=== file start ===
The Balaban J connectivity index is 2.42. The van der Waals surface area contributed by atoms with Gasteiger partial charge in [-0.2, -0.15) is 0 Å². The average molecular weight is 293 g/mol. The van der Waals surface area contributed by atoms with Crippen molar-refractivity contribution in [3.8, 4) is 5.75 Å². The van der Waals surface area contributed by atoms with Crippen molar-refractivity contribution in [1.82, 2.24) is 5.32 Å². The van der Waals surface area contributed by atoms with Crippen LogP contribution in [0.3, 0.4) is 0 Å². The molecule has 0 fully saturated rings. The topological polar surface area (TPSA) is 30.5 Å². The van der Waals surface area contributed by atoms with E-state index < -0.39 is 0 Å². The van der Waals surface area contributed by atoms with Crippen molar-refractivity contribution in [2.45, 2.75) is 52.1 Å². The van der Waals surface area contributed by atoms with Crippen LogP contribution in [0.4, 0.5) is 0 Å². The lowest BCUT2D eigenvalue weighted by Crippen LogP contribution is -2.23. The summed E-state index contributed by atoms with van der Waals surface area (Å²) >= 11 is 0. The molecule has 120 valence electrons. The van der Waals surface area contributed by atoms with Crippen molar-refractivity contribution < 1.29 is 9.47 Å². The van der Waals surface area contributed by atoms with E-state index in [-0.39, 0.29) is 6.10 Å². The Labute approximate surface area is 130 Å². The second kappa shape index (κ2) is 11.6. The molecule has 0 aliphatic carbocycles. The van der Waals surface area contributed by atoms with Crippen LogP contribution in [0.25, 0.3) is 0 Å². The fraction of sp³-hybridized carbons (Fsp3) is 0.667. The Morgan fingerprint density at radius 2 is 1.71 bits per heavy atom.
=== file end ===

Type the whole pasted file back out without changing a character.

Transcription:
The Balaban J connectivity index is 2.42. The van der Waals surface area contributed by atoms with Gasteiger partial charge in [-0.2, -0.15) is 0 Å². The average molecular weight is 293 g/mol. The van der Waals surface area contributed by atoms with Crippen molar-refractivity contribution in [3.8, 4) is 5.75 Å². The van der Waals surface area contributed by atoms with Crippen molar-refractivity contribution in [1.82, 2.24) is 5.32 Å². The van der Waals surface area contributed by atoms with Crippen LogP contribution in [0.3, 0.4) is 0 Å². The molecule has 0 fully saturated rings. The topological polar surface area (TPSA) is 30.5 Å². The van der Waals surface area contributed by atoms with E-state index < -0.39 is 0 Å². The van der Waals surface area contributed by atoms with Crippen molar-refractivity contribution in [2.45, 2.75) is 52.1 Å². The van der Waals surface area contributed by atoms with Crippen LogP contribution in [0.4, 0.5) is 0 Å². The lowest BCUT2D eigenvalue weighted by Crippen LogP contribution is -2.23. The summed E-state index contributed by atoms with van der Waals surface area (Å²) >= 11 is 0. The molecule has 120 valence electrons. The van der Waals surface area contributed by atoms with Crippen molar-refractivity contribution < 1.29 is 9.47 Å². The van der Waals surface area contributed by atoms with E-state index in [-0.39, 0.29) is 6.10 Å². The Labute approximate surface area is 130 Å². The second kappa shape index (κ2) is 11.6. The molecule has 0 aliphatic carbocycles. The van der Waals surface area contributed by atoms with Crippen LogP contribution in [0.25, 0.3) is 0 Å². The fraction of sp³-hybridized carbons (Fsp3) is 0.667. The Morgan fingerprint density at radius 2 is 1.71 bits per heavy atom.